“It’s hard to understand how these allegations can be true”
Leaving Neverland, which split opinion when part one aired in the UK earlier this year, focuses on testimony by Wade Robson, 36, and James Safechuck, 41, who both claim that Jackson sexually abused them when they were children. In the wake of the film being shown, Jackson’s songs were subsequently banned on numerous radio stations around the world.
Now in response, a new counter documentary has been released on Amazon Prime, Youtube and other streaming services.
“Acquitted in life, back on trial after death,” reads the synopsis. “Michael Jackson: Chase The Truth takes an investigative look into the legal battles of the global superstar. Close friends, former staff and researchers paint an intimate portrait of Jackson’s complicated world and put allegations of sexual abuse under the microscope.”
Released this week, the film features testimony from Jackson’s former bodyguard Matt Fiddes and actor Mark Lester – who claim that Safechuck and Robson’s abuse claims were fictitious and motivated by financial gain.
“It’s always financial,” said Fiddes in the film. “It’s hard to understand how these allegations can be true.”
Jackson biographer Mike Smallcombe meanwhile added: “Now two accusers going to sue the Jackson estate. All of Michael Jackson’s accusers – it’s always been about money.”
Sharing the trailer on Instagram, Fiddes wrote that he “expects Wade and James are hiding behind a rock along with Dan Reed somewhere with embarrassment right now!”
He continued: “I would love to invite Wade, James and Dan Reed to come and challenge us on live UK TV about the man we knew, our friend Michael Jackson.
Fiddes added: “We don’t need four hours of edited footage to show the truth about our friend and the lies about him. I have had enough of this nonsense. We told the truth in one hour! He is not even here to defend himself.
“Thoughts are with Mrs Jackson and the whole Jackson family. They have been through so much including Michael’s children.
As Michael used to say to me. “The bigger the star, the bigger the target” and he is still the biggest in death.”
Earlier this year, Leaving Neverland director Dan Reed wrote about the criticism against Robson as he previously defended Jackson under oath during his 2004 trial.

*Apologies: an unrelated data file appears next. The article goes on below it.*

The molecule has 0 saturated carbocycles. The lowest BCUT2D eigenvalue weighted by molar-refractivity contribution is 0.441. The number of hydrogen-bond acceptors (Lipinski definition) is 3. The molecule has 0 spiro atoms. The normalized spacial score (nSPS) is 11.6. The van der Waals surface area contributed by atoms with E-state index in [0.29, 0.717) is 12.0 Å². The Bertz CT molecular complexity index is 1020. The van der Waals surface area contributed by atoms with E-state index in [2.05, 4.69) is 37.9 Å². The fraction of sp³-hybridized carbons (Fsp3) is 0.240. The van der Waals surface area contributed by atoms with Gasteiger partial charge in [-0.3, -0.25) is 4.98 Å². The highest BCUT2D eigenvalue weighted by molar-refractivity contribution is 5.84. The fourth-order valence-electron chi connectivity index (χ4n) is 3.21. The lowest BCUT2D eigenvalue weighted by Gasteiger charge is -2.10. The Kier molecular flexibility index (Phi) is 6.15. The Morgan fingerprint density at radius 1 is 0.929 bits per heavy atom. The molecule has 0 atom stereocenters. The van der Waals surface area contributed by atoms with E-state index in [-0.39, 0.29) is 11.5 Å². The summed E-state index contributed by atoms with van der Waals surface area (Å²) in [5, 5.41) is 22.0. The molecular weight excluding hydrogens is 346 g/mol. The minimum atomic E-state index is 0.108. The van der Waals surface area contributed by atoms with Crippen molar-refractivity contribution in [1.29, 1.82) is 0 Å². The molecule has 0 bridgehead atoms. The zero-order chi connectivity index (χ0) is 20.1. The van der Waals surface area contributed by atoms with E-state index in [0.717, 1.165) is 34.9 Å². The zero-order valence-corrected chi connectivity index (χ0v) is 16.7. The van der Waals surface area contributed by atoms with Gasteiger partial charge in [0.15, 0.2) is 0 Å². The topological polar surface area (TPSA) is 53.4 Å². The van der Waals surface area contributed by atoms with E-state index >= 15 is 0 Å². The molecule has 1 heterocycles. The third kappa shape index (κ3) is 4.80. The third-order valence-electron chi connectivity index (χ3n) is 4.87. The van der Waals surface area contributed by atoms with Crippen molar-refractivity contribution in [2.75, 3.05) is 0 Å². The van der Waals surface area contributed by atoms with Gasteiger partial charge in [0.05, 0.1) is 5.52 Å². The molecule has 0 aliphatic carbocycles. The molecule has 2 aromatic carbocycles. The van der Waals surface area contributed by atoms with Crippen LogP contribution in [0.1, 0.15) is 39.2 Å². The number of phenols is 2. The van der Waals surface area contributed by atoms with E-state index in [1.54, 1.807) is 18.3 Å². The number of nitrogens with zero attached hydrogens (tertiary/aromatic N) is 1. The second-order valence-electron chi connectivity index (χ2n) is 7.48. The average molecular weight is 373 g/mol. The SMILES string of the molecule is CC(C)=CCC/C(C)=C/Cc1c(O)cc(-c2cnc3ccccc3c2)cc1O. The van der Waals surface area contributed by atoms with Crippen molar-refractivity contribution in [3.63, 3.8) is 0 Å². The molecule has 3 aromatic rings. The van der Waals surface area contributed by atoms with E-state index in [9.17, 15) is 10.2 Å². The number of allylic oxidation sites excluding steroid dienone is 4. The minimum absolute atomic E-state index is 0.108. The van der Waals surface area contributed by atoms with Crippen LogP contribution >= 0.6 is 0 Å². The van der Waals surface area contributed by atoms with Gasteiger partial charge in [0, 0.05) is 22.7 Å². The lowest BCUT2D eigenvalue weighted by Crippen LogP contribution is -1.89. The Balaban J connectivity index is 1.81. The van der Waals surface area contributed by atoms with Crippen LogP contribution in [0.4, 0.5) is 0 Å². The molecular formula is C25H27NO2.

“Wade states in my film that he had perjured himself because he could not bear to see Jackson, the man he loved, go to jail,” he wrote.
Explaining that “telling the truth was out of the question” for Robson at the time, he added: “He had never told a soul, not even his mother. So the Jackson camp now call him an admitted liar. This argument falls apart when you apply even the merest dusting of common sense.
“Was he lying then? Or is he lying now? You can’t have it both ways.”
Reed also commented on those close to Jackson being aware of his highly-controversial sleeping arrangements.
“The most extraordinary thing in all this is that no-one denies that Jackson took little boys to his bed, night after night, for many, many years,” he said. “What did his family and business associates think he was doing with these little boys behind a locked door?
“Did they believe he was actually a child in the body of a man and therefore somehow needed to sleep with little boys? That makes no sense if you think about it for more than a second.”
Asked by NME if he could imagine people still trying to defend Jackson after seeing the documentary, Reed replied: “I can’t, you know. It’s not just hearing the guys tell their stories – it’s seeing the impact it’s had on their mums, on their wives, on their sisters and brothers. [In each instance] the whole family has been devastated by learning what has actually happened.
“By the end of the fours hours, it’s really difficult to imagine that anyone would be able to dismiss such a consistent and emotional set of interviews. These people would have to be genius actors. Having your mum go on telly and say, ‘I fucked up and I allowed my son to fall into the hands of a predatory paedophile’ – for the average son, that’s quite a move to pull if all you’re after is a bit of cash.”
Following the release of Leaving Neverland, a large number of Jackson fans took to the streets of London in protest. See footage below.
Michael Jackson denied any wrongdoing before his death in 2009.